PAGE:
restos a-z
restos by cuisine
critics' picks
montreal stuff
Search this site

Caf & Bouffe
171 Villeray E. De Castelnau métro BYOB

RESERVATIONS: 277- 7455. HOURS: I I a.m.—9 p.m., Tues. and Wed. I I a.m.—I I p.m., Thurs. and Fri. 5 p.m.—I I p.m., Sat. 5 p.m.—10:30 p.m., Sun. Closed Mon. NO SMOKING SECTION: No. WHEELCHAIR ACCESS: No. PRICES—TABLE D’HÔTE: $6.50—$8.50 (ç la carte), $6 extra for table d’hôte. CREDIT CARDS: No.
Long may Caf & Bouffe's little collapsible market cart hang in its honoured place near the public pay phone. This simple implement stands as a symbol of the power that small, dedicated restos can still wield in this frozen-food world, of the empowerment one can feel if one sticks to what one knows best.

Caf & Bouffe is located on Villeray, between Saint-Laurent and Saint-Denis—not, perhaps, the first location you'd think of for an Italian-style restaurant. On second thought, though, the Villeray district is largely Italian, and, being just south of the Jean-Talon market, it is ideally positioned for a chef committed to the cuisine du marché concept.

This little resto is a local "joint," where the regulars come to eat their meals, but it also has just enough class to offer a semi-elegant night out. It's as cute as you'd want, from the spindly city tree outside, decorated with white miniature lights, even in summer, to the mustard and forest-green decor, the "for-sale" artwork, the fanciful open kitchen, and the warm orange bistro tables and wooden chairs.

Caf & Bouffe offers a wide choice of pastas on their menu, and you can upgrade any choice to a table d’hôte meal for $6 more, which includes an appetizer, salade jardinière (with olive oil and balsamic vinegar), an entrée such as bruschetta (made with fresh pesto and tomatoes in season), asparagus or mushroom antipasto, or fondue parmesane, as well as a pasta course, and dessert and coffee. Soup is available in winter.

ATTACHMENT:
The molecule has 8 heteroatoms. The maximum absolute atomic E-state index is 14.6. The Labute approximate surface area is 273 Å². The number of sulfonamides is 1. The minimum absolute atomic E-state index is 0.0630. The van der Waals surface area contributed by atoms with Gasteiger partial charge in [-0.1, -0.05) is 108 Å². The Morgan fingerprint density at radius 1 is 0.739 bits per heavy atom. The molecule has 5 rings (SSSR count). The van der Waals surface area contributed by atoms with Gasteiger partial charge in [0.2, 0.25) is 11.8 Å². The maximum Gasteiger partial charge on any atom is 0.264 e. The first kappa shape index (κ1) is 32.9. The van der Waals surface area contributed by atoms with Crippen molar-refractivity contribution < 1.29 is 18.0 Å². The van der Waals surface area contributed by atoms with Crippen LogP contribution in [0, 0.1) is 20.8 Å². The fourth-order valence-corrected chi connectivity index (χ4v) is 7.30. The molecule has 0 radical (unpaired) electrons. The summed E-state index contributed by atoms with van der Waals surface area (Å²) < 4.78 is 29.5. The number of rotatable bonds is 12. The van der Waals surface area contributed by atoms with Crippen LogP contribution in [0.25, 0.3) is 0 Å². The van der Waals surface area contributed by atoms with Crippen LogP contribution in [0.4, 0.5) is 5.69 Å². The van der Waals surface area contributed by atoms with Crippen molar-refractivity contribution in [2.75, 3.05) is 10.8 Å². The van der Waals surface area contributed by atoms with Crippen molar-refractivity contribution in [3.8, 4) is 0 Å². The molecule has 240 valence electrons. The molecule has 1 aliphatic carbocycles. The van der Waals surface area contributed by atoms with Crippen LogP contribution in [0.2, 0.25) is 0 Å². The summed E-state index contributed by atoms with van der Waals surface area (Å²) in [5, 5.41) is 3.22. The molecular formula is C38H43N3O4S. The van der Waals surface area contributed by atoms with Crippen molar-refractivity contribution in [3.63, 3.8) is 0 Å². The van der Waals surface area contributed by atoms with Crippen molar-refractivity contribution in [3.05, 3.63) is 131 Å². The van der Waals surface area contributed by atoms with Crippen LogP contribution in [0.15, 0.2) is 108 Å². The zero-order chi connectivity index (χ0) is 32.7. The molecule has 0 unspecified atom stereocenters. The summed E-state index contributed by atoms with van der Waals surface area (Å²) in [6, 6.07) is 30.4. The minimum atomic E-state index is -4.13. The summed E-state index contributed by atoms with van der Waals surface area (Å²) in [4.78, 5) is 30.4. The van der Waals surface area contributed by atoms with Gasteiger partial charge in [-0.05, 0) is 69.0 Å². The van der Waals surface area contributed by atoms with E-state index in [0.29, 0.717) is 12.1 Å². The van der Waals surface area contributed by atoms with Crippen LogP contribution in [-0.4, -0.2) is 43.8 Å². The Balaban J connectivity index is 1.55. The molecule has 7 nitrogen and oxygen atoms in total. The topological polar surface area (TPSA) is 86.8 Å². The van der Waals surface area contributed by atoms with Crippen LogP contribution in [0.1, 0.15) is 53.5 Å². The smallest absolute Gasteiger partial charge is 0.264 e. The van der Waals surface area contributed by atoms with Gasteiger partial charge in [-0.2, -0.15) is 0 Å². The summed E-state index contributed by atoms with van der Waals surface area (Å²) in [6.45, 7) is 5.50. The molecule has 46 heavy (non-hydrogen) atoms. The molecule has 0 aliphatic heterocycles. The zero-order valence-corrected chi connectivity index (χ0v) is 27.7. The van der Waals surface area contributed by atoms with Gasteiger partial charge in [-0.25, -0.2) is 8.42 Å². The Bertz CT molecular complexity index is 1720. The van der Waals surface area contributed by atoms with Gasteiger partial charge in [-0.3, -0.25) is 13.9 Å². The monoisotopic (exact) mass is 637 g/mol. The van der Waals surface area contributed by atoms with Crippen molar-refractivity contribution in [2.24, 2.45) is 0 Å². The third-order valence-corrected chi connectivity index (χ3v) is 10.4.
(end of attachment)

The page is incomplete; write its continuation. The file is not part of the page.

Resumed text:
Main courses sampled recently include the complex, savoury medaglione farci de poulet, nappe de sauce au gorgonzola, a dish that skimped neither on the cream nor the cheese, and the penne arrabbiate, a classic rendition of the dish with a fresh-tasting tomato sauce and a generous application of black pepper, as opposed to the usual red chilies.

The music is as eclectic as it is fun: a recent night's sampling included U2, some tasteful free jazz, Tom Petty, Claude Nougaro, Leonard Cohen, and Jacques Brel, amongst many others. Whew!

N.B.—If you are a wine lover, simply call ahead, and Madame will make sure there is a custom-made entree ready without a vinaigrette, which she feels "fights" the wine.

[ Home ][ Restaurants A-Z ][ Restaurants by Cuisine ][ Flavourguy ][ Reviewers ]
[ Resources ]
[ Links ][ Critics' Picks ][ Montreal Stuff ][ About ][ Contact ][ Digressions ]